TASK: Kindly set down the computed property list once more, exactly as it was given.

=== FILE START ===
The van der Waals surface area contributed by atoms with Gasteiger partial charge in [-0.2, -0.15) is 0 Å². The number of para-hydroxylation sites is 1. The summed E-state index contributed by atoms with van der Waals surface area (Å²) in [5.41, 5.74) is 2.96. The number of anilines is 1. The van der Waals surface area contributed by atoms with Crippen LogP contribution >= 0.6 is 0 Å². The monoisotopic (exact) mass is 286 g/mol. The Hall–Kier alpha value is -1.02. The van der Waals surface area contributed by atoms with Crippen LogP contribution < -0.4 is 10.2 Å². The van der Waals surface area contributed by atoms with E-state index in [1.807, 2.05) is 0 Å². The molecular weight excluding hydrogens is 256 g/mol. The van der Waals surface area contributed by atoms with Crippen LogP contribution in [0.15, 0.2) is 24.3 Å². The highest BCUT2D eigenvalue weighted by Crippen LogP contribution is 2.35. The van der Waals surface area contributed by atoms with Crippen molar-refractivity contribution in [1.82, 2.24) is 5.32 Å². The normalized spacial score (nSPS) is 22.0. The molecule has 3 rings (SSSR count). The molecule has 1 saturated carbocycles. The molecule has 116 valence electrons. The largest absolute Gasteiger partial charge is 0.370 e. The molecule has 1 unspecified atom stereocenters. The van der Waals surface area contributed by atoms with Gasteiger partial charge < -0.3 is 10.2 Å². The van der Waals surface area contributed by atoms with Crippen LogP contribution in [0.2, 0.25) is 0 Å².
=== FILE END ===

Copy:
The van der Waals surface area contributed by atoms with Gasteiger partial charge in [-0.2, -0.15) is 0 Å². The number of para-hydroxylation sites is 1. The summed E-state index contributed by atoms with van der Waals surface area (Å²) in [5.41, 5.74) is 2.96. The number of anilines is 1. The van der Waals surface area contributed by atoms with Crippen LogP contribution >= 0.6 is 0 Å². The monoisotopic (exact) mass is 286 g/mol. The Hall–Kier alpha value is -1.02. The van der Waals surface area contributed by atoms with Crippen LogP contribution < -0.4 is 10.2 Å². The van der Waals surface area contributed by atoms with E-state index in [1.807, 2.05) is 0 Å². The molecular weight excluding hydrogens is 256 g/mol. The van der Waals surface area contributed by atoms with Crippen LogP contribution in [0.15, 0.2) is 24.3 Å². The highest BCUT2D eigenvalue weighted by Crippen LogP contribution is 2.35. The van der Waals surface area contributed by atoms with Crippen molar-refractivity contribution in [1.82, 2.24) is 5.32 Å². The normalized spacial score (nSPS) is 22.0. The molecule has 3 rings (SSSR count). The molecule has 1 saturated carbocycles. The molecule has 116 valence electrons. The largest absolute Gasteiger partial charge is 0.370 e. The molecule has 1 unspecified atom stereocenters. The van der Waals surface area contributed by atoms with Gasteiger partial charge < -0.3 is 10.2 Å². The van der Waals surface area contributed by atoms with Crippen LogP contribution in [0.2, 0.25) is 0 Å².